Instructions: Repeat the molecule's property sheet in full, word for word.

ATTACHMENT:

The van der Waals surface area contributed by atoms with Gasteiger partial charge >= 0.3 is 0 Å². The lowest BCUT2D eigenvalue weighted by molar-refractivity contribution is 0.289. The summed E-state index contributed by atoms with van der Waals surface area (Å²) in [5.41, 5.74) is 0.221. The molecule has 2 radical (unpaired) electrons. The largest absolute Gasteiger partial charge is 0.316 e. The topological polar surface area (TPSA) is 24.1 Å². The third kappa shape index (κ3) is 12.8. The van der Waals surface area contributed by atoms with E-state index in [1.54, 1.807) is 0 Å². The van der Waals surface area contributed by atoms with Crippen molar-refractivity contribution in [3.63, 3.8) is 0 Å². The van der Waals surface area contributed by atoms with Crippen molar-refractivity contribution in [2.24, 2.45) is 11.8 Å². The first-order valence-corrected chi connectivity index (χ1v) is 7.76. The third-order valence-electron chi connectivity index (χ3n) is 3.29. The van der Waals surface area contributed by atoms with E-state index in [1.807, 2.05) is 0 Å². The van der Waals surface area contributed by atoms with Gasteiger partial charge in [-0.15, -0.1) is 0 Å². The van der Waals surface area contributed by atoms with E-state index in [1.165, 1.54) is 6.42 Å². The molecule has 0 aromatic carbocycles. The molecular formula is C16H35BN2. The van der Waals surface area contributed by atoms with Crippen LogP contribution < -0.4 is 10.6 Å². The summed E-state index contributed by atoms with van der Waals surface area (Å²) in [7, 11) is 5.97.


The van der Waals surface area contributed by atoms with Gasteiger partial charge >= 0.3 is 0 Å². The lowest BCUT2D eigenvalue weighted by molar-refractivity contribution is 0.289. The summed E-state index contributed by atoms with van der Waals surface area (Å²) in [5.41, 5.74) is 0.221. The molecule has 2 radical (unpaired) electrons. The largest absolute Gasteiger partial charge is 0.316 e. The topological polar surface area (TPSA) is 24.1 Å². The third kappa shape index (κ3) is 12.8. The van der Waals surface area contributed by atoms with E-state index in [1.54, 1.807) is 0 Å². The van der Waals surface area contributed by atoms with Crippen molar-refractivity contribution in [3.63, 3.8) is 0 Å². The van der Waals surface area contributed by atoms with Crippen molar-refractivity contribution in [2.24, 2.45) is 11.8 Å². The first-order valence-corrected chi connectivity index (χ1v) is 7.76. The third-order valence-electron chi connectivity index (χ3n) is 3.29. The van der Waals surface area contributed by atoms with E-state index in [1.807, 2.05) is 0 Å². The van der Waals surface area contributed by atoms with Gasteiger partial charge in [-0.15, -0.1) is 0 Å². The van der Waals surface area contributed by atoms with E-state index in [1.165, 1.54) is 6.42 Å². The molecule has 0 aromatic carbocycles. The molecular formula is C16H35BN2. The van der Waals surface area contributed by atoms with Crippen LogP contribution < -0.4 is 10.6 Å². The summed E-state index contributed by atoms with van der Waals surface area (Å²) in [7, 11) is 5.97.